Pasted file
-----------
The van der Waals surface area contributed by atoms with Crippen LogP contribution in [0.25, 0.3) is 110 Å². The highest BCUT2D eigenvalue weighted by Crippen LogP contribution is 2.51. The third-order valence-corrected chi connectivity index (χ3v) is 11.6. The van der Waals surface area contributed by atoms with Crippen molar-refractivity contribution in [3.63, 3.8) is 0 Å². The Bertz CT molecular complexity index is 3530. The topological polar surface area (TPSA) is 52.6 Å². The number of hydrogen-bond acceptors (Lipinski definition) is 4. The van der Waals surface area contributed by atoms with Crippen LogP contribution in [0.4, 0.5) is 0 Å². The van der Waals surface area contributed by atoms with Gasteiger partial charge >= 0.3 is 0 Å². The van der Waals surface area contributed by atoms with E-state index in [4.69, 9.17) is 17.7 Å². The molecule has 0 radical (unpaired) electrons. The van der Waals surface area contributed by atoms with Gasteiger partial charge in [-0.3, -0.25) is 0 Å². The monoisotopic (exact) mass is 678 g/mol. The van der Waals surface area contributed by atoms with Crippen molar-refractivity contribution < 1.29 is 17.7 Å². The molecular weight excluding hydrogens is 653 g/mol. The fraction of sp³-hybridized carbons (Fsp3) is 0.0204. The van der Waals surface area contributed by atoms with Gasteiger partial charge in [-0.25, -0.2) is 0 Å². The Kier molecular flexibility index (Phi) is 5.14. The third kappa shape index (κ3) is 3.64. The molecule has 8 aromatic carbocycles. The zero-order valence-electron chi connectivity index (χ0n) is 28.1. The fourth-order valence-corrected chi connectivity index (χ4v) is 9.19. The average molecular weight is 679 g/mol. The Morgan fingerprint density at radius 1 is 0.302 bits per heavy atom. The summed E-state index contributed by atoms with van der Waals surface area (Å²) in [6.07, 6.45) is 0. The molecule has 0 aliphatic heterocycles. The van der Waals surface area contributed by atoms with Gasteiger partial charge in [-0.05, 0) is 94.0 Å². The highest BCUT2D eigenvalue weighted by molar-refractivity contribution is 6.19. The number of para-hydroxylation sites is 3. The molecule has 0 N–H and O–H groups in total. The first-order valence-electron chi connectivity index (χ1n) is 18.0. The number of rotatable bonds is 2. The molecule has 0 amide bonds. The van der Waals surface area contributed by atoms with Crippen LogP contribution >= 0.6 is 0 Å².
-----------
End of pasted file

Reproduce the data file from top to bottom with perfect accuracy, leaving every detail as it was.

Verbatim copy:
The van der Waals surface area contributed by atoms with Crippen LogP contribution in [0.25, 0.3) is 110 Å². The highest BCUT2D eigenvalue weighted by Crippen LogP contribution is 2.51. The third-order valence-corrected chi connectivity index (χ3v) is 11.6. The van der Waals surface area contributed by atoms with Crippen molar-refractivity contribution in [3.63, 3.8) is 0 Å². The Bertz CT molecular complexity index is 3530. The topological polar surface area (TPSA) is 52.6 Å². The number of hydrogen-bond acceptors (Lipinski definition) is 4. The van der Waals surface area contributed by atoms with Crippen LogP contribution in [0.4, 0.5) is 0 Å². The van der Waals surface area contributed by atoms with Gasteiger partial charge >= 0.3 is 0 Å². The van der Waals surface area contributed by atoms with E-state index in [4.69, 9.17) is 17.7 Å². The molecule has 0 radical (unpaired) electrons. The van der Waals surface area contributed by atoms with Gasteiger partial charge in [-0.3, -0.25) is 0 Å². The monoisotopic (exact) mass is 678 g/mol. The van der Waals surface area contributed by atoms with Crippen molar-refractivity contribution < 1.29 is 17.7 Å². The molecular weight excluding hydrogens is 653 g/mol. The fraction of sp³-hybridized carbons (Fsp3) is 0.0204. The van der Waals surface area contributed by atoms with Gasteiger partial charge in [-0.25, -0.2) is 0 Å². The Kier molecular flexibility index (Phi) is 5.14. The third kappa shape index (κ3) is 3.64. The molecule has 8 aromatic carbocycles. The zero-order valence-electron chi connectivity index (χ0n) is 28.1. The fourth-order valence-corrected chi connectivity index (χ4v) is 9.19. The average molecular weight is 679 g/mol. The Morgan fingerprint density at radius 1 is 0.302 bits per heavy atom. The summed E-state index contributed by atoms with van der Waals surface area (Å²) in [6.07, 6.45) is 0. The molecule has 0 aliphatic heterocycles. The van der Waals surface area contributed by atoms with Gasteiger partial charge in [-0.05, 0) is 94.0 Å². The highest BCUT2D eigenvalue weighted by molar-refractivity contribution is 6.19. The number of para-hydroxylation sites is 3. The molecule has 0 N–H and O–H groups in total. The first-order valence-electron chi connectivity index (χ1n) is 18.0. The number of rotatable bonds is 2. The molecule has 0 amide bonds. The van der Waals surface area contributed by atoms with Crippen LogP contribution >= 0.6 is 0 Å².